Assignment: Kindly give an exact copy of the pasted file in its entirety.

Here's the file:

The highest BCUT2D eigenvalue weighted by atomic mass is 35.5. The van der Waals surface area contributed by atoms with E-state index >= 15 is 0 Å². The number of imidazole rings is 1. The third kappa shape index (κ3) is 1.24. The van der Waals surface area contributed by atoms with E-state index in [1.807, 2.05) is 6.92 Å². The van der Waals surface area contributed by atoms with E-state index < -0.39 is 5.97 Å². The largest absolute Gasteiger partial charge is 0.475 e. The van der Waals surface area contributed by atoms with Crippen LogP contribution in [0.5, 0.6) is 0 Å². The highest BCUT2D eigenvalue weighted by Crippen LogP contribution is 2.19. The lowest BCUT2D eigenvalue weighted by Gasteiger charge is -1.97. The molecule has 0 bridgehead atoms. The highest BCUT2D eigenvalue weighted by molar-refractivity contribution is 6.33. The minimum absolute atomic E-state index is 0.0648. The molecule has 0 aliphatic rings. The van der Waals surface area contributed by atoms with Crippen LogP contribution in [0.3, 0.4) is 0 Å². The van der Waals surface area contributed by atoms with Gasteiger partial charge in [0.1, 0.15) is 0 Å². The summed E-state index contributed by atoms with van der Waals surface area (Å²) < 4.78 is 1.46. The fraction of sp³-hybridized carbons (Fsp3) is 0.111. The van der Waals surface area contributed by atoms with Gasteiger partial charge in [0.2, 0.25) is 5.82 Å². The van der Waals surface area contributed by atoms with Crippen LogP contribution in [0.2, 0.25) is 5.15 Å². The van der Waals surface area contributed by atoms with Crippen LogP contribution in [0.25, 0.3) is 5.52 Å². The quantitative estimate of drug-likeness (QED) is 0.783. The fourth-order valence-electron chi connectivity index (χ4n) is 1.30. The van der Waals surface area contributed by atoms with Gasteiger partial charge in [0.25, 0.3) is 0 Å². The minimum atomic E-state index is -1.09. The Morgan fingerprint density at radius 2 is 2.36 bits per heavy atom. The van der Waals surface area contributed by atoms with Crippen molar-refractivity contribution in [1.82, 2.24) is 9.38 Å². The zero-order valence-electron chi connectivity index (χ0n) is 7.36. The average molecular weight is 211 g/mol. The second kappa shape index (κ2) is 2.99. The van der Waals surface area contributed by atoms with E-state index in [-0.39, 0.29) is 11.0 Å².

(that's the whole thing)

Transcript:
The highest BCUT2D eigenvalue weighted by atomic mass is 35.5. The van der Waals surface area contributed by atoms with E-state index >= 15 is 0 Å². The number of imidazole rings is 1. The third kappa shape index (κ3) is 1.24. The van der Waals surface area contributed by atoms with E-state index in [1.807, 2.05) is 6.92 Å². The van der Waals surface area contributed by atoms with E-state index < -0.39 is 5.97 Å². The largest absolute Gasteiger partial charge is 0.475 e. The van der Waals surface area contributed by atoms with Crippen LogP contribution in [0.5, 0.6) is 0 Å². The highest BCUT2D eigenvalue weighted by Crippen LogP contribution is 2.19. The lowest BCUT2D eigenvalue weighted by Gasteiger charge is -1.97. The molecule has 0 bridgehead atoms. The highest BCUT2D eigenvalue weighted by molar-refractivity contribution is 6.33. The minimum absolute atomic E-state index is 0.0648. The molecule has 0 aliphatic rings. The van der Waals surface area contributed by atoms with Crippen LogP contribution in [0.3, 0.4) is 0 Å². The van der Waals surface area contributed by atoms with Gasteiger partial charge in [0.1, 0.15) is 0 Å². The summed E-state index contributed by atoms with van der Waals surface area (Å²) < 4.78 is 1.46. The fraction of sp³-hybridized carbons (Fsp3) is 0.111. The van der Waals surface area contributed by atoms with Gasteiger partial charge in [0.2, 0.25) is 5.82 Å². The van der Waals surface area contributed by atoms with Crippen LogP contribution in [0.2, 0.25) is 5.15 Å². The van der Waals surface area contributed by atoms with Crippen LogP contribution in [0.25, 0.3) is 5.52 Å². The quantitative estimate of drug-likeness (QED) is 0.783. The fourth-order valence-electron chi connectivity index (χ4n) is 1.30. The van der Waals surface area contributed by atoms with Gasteiger partial charge in [0.25, 0.3) is 0 Å². The minimum atomic E-state index is -1.09. The Morgan fingerprint density at radius 2 is 2.36 bits per heavy atom. The van der Waals surface area contributed by atoms with Crippen molar-refractivity contribution in [1.82, 2.24) is 9.38 Å². The zero-order valence-electron chi connectivity index (χ0n) is 7.36. The average molecular weight is 211 g/mol. The second kappa shape index (κ2) is 2.99. The van der Waals surface area contributed by atoms with E-state index in [-0.39, 0.29) is 11.0 Å².